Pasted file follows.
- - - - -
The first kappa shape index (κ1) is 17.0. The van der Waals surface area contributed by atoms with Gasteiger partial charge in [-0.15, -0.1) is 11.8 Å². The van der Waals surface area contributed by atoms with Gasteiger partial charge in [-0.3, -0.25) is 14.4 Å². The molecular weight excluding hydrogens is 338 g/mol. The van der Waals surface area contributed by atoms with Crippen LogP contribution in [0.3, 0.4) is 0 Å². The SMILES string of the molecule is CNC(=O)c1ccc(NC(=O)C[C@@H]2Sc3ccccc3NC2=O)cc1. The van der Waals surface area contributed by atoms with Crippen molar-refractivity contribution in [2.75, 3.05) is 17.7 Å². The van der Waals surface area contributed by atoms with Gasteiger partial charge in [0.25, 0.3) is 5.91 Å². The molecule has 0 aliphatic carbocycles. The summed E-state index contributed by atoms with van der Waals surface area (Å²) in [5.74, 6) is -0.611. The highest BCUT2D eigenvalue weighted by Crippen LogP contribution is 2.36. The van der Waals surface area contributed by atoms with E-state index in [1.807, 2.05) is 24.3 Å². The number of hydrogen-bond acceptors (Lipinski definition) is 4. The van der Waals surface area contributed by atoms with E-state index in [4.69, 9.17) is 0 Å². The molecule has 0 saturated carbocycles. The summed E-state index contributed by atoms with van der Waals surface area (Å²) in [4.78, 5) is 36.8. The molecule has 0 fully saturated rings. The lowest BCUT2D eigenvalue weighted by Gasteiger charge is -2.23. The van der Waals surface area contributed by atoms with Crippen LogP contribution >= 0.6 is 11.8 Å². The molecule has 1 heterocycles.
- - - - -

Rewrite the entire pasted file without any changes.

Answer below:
The first kappa shape index (κ1) is 17.0. The van der Waals surface area contributed by atoms with Gasteiger partial charge in [-0.15, -0.1) is 11.8 Å². The van der Waals surface area contributed by atoms with Gasteiger partial charge in [-0.3, -0.25) is 14.4 Å². The molecular weight excluding hydrogens is 338 g/mol. The van der Waals surface area contributed by atoms with Crippen LogP contribution in [0.3, 0.4) is 0 Å². The SMILES string of the molecule is CNC(=O)c1ccc(NC(=O)C[C@@H]2Sc3ccccc3NC2=O)cc1. The van der Waals surface area contributed by atoms with Crippen molar-refractivity contribution in [2.75, 3.05) is 17.7 Å². The van der Waals surface area contributed by atoms with Gasteiger partial charge in [0.25, 0.3) is 5.91 Å². The molecule has 0 aliphatic carbocycles. The summed E-state index contributed by atoms with van der Waals surface area (Å²) in [5.74, 6) is -0.611. The highest BCUT2D eigenvalue weighted by Crippen LogP contribution is 2.36. The van der Waals surface area contributed by atoms with E-state index in [1.807, 2.05) is 24.3 Å². The number of hydrogen-bond acceptors (Lipinski definition) is 4. The van der Waals surface area contributed by atoms with E-state index in [4.69, 9.17) is 0 Å². The molecule has 0 saturated carbocycles. The summed E-state index contributed by atoms with van der Waals surface area (Å²) in [4.78, 5) is 36.8. The molecule has 0 fully saturated rings. The lowest BCUT2D eigenvalue weighted by Gasteiger charge is -2.23. The van der Waals surface area contributed by atoms with Crippen LogP contribution >= 0.6 is 11.8 Å². The molecule has 1 heterocycles.